Proj Overview

Project Overview

This 85,000 SF, 4-story structure is Valparaiso University's first residence hall built entirely with precast concrete. Designed in the "neo-Gothic" style, the designers were able to incorporate many intricate details, such as bay windows and gabled roofs, into the precast design so that the building fit in perfectly with the rest of the campus architecture. The Construction Manager chose a precast structure due to an aggressive 12-month construction timeline, which was required to ensure that the dormitory opened at the beginning of the Fall 2014 semester. Built in the shape of the number "7", Building Information Modeling (BIM) was a valuable tool for the designers to ensure constant collaboration between structural and architectural functions. Hollow core floor and roof planks provided a shallow structure depth that could span from an architectural precast exterior wall to a structural precast corridor wall. The reduction in floor to floor heights saved money due to less exterior facade square footage.

The project broke ground in July 2013, and precast erection took place from November 2013 - April 2014 with the building dedication taking place later that year in August. 

Precast Solution

Total precast structure, with solid exterior arch. precast load bearing panels, solid interior structural gray precast load bearing panels, hollow core floor and roof planks, precast stair and landing units, and arch. precast bay window units. The CM utilized pre-fabricated bathroom modules that had to be slid into the structure, the precast aided this work by being able to leave off an entire elevation of panels, giving the other trades wide open access to each floor.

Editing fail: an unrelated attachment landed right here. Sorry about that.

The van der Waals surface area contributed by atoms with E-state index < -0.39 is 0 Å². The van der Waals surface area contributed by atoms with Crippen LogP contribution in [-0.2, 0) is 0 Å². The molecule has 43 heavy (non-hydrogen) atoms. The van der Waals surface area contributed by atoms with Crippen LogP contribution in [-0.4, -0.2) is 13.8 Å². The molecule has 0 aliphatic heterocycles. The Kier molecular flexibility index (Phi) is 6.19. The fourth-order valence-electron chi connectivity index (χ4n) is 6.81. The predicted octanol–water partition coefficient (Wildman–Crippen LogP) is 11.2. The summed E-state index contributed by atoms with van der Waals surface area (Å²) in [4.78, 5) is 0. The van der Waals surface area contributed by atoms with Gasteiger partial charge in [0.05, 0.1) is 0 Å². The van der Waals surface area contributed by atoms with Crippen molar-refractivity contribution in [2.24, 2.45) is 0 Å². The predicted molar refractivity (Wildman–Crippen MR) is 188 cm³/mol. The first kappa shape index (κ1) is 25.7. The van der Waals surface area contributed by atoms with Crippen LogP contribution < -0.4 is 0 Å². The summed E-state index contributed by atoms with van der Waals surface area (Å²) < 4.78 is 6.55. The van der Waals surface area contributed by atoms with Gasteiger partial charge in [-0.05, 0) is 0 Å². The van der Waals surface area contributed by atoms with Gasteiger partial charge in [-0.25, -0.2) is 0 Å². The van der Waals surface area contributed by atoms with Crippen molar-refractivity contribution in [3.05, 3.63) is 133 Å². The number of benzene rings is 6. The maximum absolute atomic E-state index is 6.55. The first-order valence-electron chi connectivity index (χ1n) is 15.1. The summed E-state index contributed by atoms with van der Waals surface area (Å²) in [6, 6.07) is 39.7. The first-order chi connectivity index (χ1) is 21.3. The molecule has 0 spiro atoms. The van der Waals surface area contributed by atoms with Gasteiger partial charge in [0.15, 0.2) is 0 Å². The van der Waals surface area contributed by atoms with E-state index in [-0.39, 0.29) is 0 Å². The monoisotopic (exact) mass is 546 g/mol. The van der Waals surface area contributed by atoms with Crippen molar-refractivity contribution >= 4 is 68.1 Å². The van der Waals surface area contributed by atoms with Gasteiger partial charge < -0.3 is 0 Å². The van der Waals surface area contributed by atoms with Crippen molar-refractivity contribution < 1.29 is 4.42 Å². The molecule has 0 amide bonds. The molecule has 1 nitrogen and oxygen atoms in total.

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Project Team


Valparaiso University 


FGM Architects, Chicago, IL 


KJWW Engineering Consultants, Rock Island, IL 

General Contractor

Mortenson Construction, Chicago, IL 


Coreslab Structures (Indianapolis) 

Precast Specialty Engineer


Key Project Attributes

  • Worked with design team in Building Information Modeling, uploading precast structure models regularly to ensure coordination with other trades.
  • Accelerated Construction- Saved three months off construction schedule relative to brick and block. Critical for completing the building at the start of the Fall Semester.
  • Reduced Detailing, Reduced Trades- large precast panels on exterior minimize construction joints, ensuring a long-lasting and low maintenance structure.
  • Structural Versatility- Able to incorporate large openings at ground floor (both on exterior and on interior) to create a very open floor plan, hang bay window boxes off structure, create gabled roof lines, create sloped monolithic fireplace panels that really enhanced the design.
  • Aesthetic Versatility- Integral arch. finishes (thin brick, cornices and banding) sped up construction schedule, allowed building to get dried in faster, which was critical to meet the project schedule. 

Project/Precast Scope

  • 76,000 sq. ft. of 8” hollow core plank
  • 27,700 sq ft. of 8" thick solid structural gray interior panels
  • 31,600 sq. ftof 9" solid thin brick arch. precast exterior panels
  • 700 sq. ft of precast bay windows
  • 2,500 sq. ft.  of precast stair & landing units
  • 26 sq. ft. of 2" thick precast medallions
  • 80 sq. ft. of 4" arch. precast interior fireplace panels.
  • Total of (1,072) pieces of precast